Paddy Considine: ‘I can’t remember the last big film I’ve seen that was any good’

Director talks about his new film, his 'crippling' Irlen syndrome and why Hollywood isn’t everything

Official trailer for the Paddy Considine film, Journeyman.

 

At first glance, Journeyman looks like another one of those appositely scrappy, noble British boxing films. Actor Paddy Considine’s second outing as a writer-director tells the story of middleweight boxing champion Matty Burton (Considine). Having settled down with his wife and infant daughter, the pugilist attempts to bow out from a long career with title fight against a younger, trash-talking rival.

So far, so Rocky sequel.

But some hours after the bout, Matty collapses at home, floored by a delayed reaction to an earlier punch. Awakening from surgery, the boxer is a shuffling, slurring shadow of his former self, and prone to violent outbursts. The real fight is only beginning.

Boxing has long been a part of Considine’s life. He joined his first boxing gym as a teenager. He reads Boxing News. After studying photography under the social documentarian Paul Reas at the University of Brighton, Considine graduated with a first-class degree in photography, and went on to specialise in photographic studies of bare-knuckle fighters.

Unsurprisingly, Journeyman can feel like a love letter to the lowly community boxing gym, as opposed to the high-priced, white-collar training facility.  

“I wanted to acknowledge boxing,” says Considine. “How it changes so many people’s lives. I’ve seen people go into boxing gyms and develop character and discipline and all those things. There’s a sense of community around boxing clubs. I gravitated toward boxing when I was around 18 years old. My friend was an amateur and then he turned pro.

Different kind of breed

“The pull, for me, was just being around boxing people. They’re a different kind of breed. For a character like Matty, the gym is the only place he feels at home. It’s a hard thing to walk away from.”

In preparation for the role, Considine trained with Dominic Ingle, the son of Irish boxing manager Brendan Ingle, and the head trainer at the Sheffield gym that has produced such champions as Billy Joe Saunders, Naseem Hamed, Junior Witter and Kell Brook. The 12-week bootcamp was tough, says the actor, but playing the post-injury Matty was a far more daunting task.

Paddy Considine as middleweight boxing champion Matty Burton in Journeyman. In preparation for the role, Considine trained with Dominic Ingle, the son of Irish boxing manager Brendan Ingle, and the head trainer at the Sheffield gym. Photograph: StudioCanal
Paddy Considine as middleweight boxing champion Matty Burton in Journeyman.  Photograph: StudioCanal

Considine duly visited the brain injury charity Headway in Henley-on-Thames and consulted with Headway’s chief executive Peter McCabe and various specialist surgeons.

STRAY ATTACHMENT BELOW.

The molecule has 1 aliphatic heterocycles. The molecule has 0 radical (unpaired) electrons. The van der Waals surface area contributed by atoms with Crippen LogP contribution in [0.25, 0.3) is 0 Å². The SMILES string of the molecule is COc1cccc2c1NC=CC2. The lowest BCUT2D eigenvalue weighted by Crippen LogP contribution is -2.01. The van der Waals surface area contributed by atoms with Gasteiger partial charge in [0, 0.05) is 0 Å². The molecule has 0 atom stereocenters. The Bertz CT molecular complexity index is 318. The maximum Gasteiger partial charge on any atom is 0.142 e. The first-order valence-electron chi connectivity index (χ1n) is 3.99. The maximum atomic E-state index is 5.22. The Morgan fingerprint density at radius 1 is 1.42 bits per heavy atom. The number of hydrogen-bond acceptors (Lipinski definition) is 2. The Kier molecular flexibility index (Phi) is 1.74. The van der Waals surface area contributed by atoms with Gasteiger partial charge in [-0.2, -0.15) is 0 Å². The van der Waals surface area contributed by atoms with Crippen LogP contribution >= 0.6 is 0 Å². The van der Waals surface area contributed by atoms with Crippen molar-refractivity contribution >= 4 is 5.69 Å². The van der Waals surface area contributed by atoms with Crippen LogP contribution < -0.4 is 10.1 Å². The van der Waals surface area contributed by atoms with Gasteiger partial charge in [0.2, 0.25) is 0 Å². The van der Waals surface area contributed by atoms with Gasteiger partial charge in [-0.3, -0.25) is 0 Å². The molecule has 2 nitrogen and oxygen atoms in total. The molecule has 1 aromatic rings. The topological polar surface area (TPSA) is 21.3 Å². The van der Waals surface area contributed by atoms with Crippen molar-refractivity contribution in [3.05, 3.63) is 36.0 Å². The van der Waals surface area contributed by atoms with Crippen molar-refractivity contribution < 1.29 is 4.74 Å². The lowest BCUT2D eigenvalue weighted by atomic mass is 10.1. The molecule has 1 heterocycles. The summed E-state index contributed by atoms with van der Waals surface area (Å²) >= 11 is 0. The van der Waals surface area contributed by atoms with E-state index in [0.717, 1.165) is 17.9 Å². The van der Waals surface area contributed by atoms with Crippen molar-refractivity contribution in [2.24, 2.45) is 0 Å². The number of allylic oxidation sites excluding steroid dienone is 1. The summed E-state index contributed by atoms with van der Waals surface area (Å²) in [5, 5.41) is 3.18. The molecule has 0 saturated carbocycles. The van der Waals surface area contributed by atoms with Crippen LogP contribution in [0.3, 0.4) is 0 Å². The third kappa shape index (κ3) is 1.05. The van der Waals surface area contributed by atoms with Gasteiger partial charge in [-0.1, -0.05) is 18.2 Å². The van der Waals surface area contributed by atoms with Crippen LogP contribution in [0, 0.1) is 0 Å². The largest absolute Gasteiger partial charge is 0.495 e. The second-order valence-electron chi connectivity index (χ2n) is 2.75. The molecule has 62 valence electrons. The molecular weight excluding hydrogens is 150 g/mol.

“I had a lot of different resources,” says Considine. “I watched a doc about Edwyn Collins called The Possibilities Are Endless. I think that’s a great film about memory and presence and the fragility and the potential of the mind. The main thing I did was went to Headway and just sat with people with brain injuries: just chatted with them and heard their stories. But it was quite frightening.

“I shot the film as chronologically as I could. So even on the day when Matty is leaving the hospital and his wife is taking him home, I still wasn’t completely certain how I was going to play him. Nobody had seen that version of Matty on set before. It was quite shocking for people.”

Against this, Journeyman remains respectful of the sport it depicts. By Considine’s fictionalised account, the dangers are outweighed by camaraderie.  

“I just wanted to tell an authentic story,” he says. “Boxing is a very masculine sport but I didn’t want to make a masculine film, not in the puffed out chest way. It’s a film about a man battling his personal demons and friendship and loss of self. And how the only people that really matter in your life are the people around you that love you. There’s a kind of grieving that goes on around Matty and people grieve differently.”

Considine (44) was born in Staffordshire, where he still lives. He lost both parents relatively young: his Irish father died of cancer just before Considine went to New York to make 2002’s In America with Jim Sheridan. He has been with his wife Shelley since he was 18 years old.

Youth theatre

As a teenager, he played in bands and wrote to the BBC to inquire about acting.

“I was a baby when punk was happening,” he says. “But I had older siblings and that ethos – that anyone could get a guitar and smash the shit out of it – was still around. Most kids around our way started bands in their shed. But acting didn’t feel that accessible. It seemed like you had to get selected for it or that you had to live in a certain postcode. So I wrote to the BBC and they encouraged me to join a local youth theatre and I thought: yeah, fair enough.”